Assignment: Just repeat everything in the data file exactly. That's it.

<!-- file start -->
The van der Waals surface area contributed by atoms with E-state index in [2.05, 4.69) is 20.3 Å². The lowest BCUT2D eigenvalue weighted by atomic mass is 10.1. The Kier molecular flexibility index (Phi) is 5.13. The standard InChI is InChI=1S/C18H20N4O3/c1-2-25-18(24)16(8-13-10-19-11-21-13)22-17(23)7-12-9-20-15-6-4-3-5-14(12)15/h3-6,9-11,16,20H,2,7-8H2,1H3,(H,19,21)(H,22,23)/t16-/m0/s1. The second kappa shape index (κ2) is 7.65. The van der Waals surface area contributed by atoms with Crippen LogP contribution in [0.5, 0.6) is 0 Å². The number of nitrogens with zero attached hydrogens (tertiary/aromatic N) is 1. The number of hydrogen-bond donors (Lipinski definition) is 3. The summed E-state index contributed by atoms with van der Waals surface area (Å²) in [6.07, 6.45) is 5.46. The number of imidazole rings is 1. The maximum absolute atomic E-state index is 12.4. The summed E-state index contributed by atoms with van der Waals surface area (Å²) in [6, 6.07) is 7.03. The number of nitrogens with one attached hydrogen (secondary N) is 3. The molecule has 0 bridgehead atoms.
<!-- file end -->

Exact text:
The van der Waals surface area contributed by atoms with E-state index in [2.05, 4.69) is 20.3 Å². The lowest BCUT2D eigenvalue weighted by atomic mass is 10.1. The Kier molecular flexibility index (Phi) is 5.13. The standard InChI is InChI=1S/C18H20N4O3/c1-2-25-18(24)16(8-13-10-19-11-21-13)22-17(23)7-12-9-20-15-6-4-3-5-14(12)15/h3-6,9-11,16,20H,2,7-8H2,1H3,(H,19,21)(H,22,23)/t16-/m0/s1. The second kappa shape index (κ2) is 7.65. The van der Waals surface area contributed by atoms with Crippen LogP contribution in [0.5, 0.6) is 0 Å². The number of nitrogens with zero attached hydrogens (tertiary/aromatic N) is 1. The number of hydrogen-bond donors (Lipinski definition) is 3. The summed E-state index contributed by atoms with van der Waals surface area (Å²) in [6.07, 6.45) is 5.46. The number of imidazole rings is 1. The maximum absolute atomic E-state index is 12.4. The summed E-state index contributed by atoms with van der Waals surface area (Å²) in [6, 6.07) is 7.03. The number of nitrogens with one attached hydrogen (secondary N) is 3. The molecule has 0 bridgehead atoms.